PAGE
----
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Professor iEnglish

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Frame 42, Page 83 - Difference between the auxiliary verb & modal verb


What is the difference between the auxiliary verb and modal verb?

ANSWER:

This is a very good question!

The word "auxiliary" means "extra," so an auxiliary verb can be thought of as an extra verb. In this sense, the modal verb is, in fact, also an 'auxiliary' verb in that it is an 'extra' verb in the verb phrase.

The modal verb, however, has some unique properties that set them apart from the primary auxiliary verbs, be, have and do. Their functions as a class also make the modal verbs distinct from the primary auxiliary verbs.

What are some of the unique properties of modal verbs?

One important property to keep in mind is that modal verbs can never be used by themselves as main verbs. The primary auxiliary verbs, however, can all function as main verbs.

Another important property is that modal verbs do not change forms for subjects. That is, modal verbs do not have s-forms. We cannot say "he cans..." Modal verbs are always used in their base forms. By contrast, the primary auxiliary verbs, be, have and do, must usually agree with their subjects; that is, there usually needs to be subject-verb agreement between the auxiliary verbs and their subjects. One exception to that rule, though, is when they follow a modal verb. Any verb that follows a modal verb must be present in its base form. (See frame 52.)

Another property of modal verbs is that they do not have past tense forms, with the exception of one modal verb pair, perhaps--can/could. Although we may use could as a past form for can in some situations, could has its own unique functions and meaning that is independent of can, so it is considered to be a separate modal verb rather than just the past form of can. As for the other modal verbs, will, may, might, should, shall, etc., we can't really say that these modal verbs have past forms. Modal verbs exist in only one form, and that is the base form.

Finally, the modal verbs lack past and present participles, but the primary auxiliary verbs all have them.

What are some of the functions of modal verbs that make them distinct from the primary auxiliary verbs?

The modal verbs as a class has very different functions from the primary auxiliary verbs, be, have and do. For instance, be and have help main verbs form their tenses. Modal verbs do not do this. Instead, modal verbs provide information about the action regarding its likelihood or possibility, obligation and permission.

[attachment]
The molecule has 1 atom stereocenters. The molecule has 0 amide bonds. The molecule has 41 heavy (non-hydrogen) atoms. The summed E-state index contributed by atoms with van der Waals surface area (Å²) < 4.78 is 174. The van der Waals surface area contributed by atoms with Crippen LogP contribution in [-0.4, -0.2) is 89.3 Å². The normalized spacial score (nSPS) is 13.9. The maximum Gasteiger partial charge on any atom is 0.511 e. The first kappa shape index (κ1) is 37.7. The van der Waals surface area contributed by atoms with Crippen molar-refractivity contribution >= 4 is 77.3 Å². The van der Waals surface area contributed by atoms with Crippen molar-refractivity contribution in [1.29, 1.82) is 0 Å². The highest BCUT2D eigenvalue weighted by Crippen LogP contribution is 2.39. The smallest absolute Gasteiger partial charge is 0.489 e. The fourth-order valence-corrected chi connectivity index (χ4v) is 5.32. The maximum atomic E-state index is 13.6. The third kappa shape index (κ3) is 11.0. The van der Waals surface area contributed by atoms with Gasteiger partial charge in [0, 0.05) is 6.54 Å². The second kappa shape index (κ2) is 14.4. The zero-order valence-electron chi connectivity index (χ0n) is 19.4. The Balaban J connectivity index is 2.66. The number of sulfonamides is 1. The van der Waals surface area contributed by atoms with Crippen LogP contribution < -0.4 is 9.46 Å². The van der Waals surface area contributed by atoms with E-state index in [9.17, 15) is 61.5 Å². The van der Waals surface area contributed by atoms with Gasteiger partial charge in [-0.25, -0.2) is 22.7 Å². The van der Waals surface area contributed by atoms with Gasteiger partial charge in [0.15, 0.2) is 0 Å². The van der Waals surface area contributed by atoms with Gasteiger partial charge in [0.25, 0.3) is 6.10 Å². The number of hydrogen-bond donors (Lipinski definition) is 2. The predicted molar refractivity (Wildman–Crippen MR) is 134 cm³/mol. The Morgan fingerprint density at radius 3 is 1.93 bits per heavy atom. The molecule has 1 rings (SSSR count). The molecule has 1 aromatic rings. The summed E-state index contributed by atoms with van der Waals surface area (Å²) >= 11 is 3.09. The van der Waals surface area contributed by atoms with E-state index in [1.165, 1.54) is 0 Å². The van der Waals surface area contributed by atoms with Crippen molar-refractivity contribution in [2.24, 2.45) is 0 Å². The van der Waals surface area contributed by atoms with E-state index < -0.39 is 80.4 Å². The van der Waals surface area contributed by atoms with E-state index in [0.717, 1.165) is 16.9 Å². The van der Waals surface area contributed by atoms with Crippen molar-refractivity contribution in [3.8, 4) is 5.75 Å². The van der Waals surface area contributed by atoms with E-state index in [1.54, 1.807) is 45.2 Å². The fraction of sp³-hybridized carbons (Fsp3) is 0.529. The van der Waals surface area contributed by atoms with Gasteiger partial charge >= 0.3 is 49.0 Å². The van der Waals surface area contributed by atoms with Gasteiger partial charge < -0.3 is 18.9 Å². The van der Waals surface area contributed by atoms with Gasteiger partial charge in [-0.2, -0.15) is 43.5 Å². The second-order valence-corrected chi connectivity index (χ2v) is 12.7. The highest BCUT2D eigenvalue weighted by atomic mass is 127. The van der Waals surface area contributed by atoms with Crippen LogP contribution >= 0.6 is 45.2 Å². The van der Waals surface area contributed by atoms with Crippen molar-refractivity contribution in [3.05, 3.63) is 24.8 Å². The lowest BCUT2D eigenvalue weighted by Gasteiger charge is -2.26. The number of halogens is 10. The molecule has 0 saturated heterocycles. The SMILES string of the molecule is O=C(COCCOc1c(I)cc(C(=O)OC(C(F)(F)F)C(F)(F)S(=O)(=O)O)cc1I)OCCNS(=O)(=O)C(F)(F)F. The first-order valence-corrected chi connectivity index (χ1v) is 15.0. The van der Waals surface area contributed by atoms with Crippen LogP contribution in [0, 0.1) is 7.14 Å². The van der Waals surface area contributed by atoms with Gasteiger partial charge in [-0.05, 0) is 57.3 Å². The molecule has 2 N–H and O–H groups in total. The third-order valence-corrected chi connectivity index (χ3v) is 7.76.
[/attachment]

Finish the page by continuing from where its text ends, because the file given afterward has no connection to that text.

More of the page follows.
I hope this helps!

If you have further questions, write me a comment using the link that says "Click here to post comments."

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Professor iEnglish


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Frame 43, Page 85 - "are interesting"


For question b, can "are interesting" also be the answer?

ANSWER:

This is an excellent question. In fact, the answer to this question will make more sense after you have read iEnglish® 203: The Simple Sentence, but I will do my best to explain it as clearly as possible here.

The short answer to your question is:

NO, "are interesting" is not a complex verb phrase. The reason is "interesting" is not a verb. It is an adjective.

Now, here is the long answer. Try to follow if you can, but if you can't don't worry about it now, and wait until you have read iEnglish® 203. You will understand this answer much better then, I'm sure.

Take this example:

The contents of the box are interesting.

Our subject is "the contents of the box." The head noun of this subject is "contents."

Our predicate is "are interesting." The verb phrase of this predicate is "are."

So what part of the predicate can we say "interesting" is?

You will learn more about this iEnglish® 203, but our example contains an independent clause that follows a SVC clause pattern. "S" stands for subject; "V" stands for verb phrase; "C" stands for subject complement.

The word "interesting" in our example is the "C" or subject complement in the SVC pattern. A subject complement is a word that helps to complete both the meaning of the verb as well as the subject.

Subject complements are often, although not always, an adjective or an adjective phrase.

Let us consider another example:

I am interested in the contents of the box.

The word "interested" is also an adjective. Therefore, the only word in the verb phrase is "am."

Let us consider a third example:

The contents of the box will interest you.

In this example, the word "interest" is used as a verb. Therefore the verb phrase of the predicate contains two words, "will" and "interest."

If you would like further explanation about this, then use the link below that says "Click here to post comments" and write me a question in the comments.

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Frame 47, Page 93 - What is the difference between the auxiliary and modal verb?

What is the difference between the auxiliary and modal verb?

ANSWER:

This is a good question!

You'll be learning more about them in iEnglish 202: Verb Tense, but for now let me clarify one thing: auxiliary and modal verbs are both helping verbs--verbs that help main verbs. For instance, in this example:

You have grown a lot!

The main verb is "grown" and the helping verb is "have."

You may have grown old, but you may not have grown up.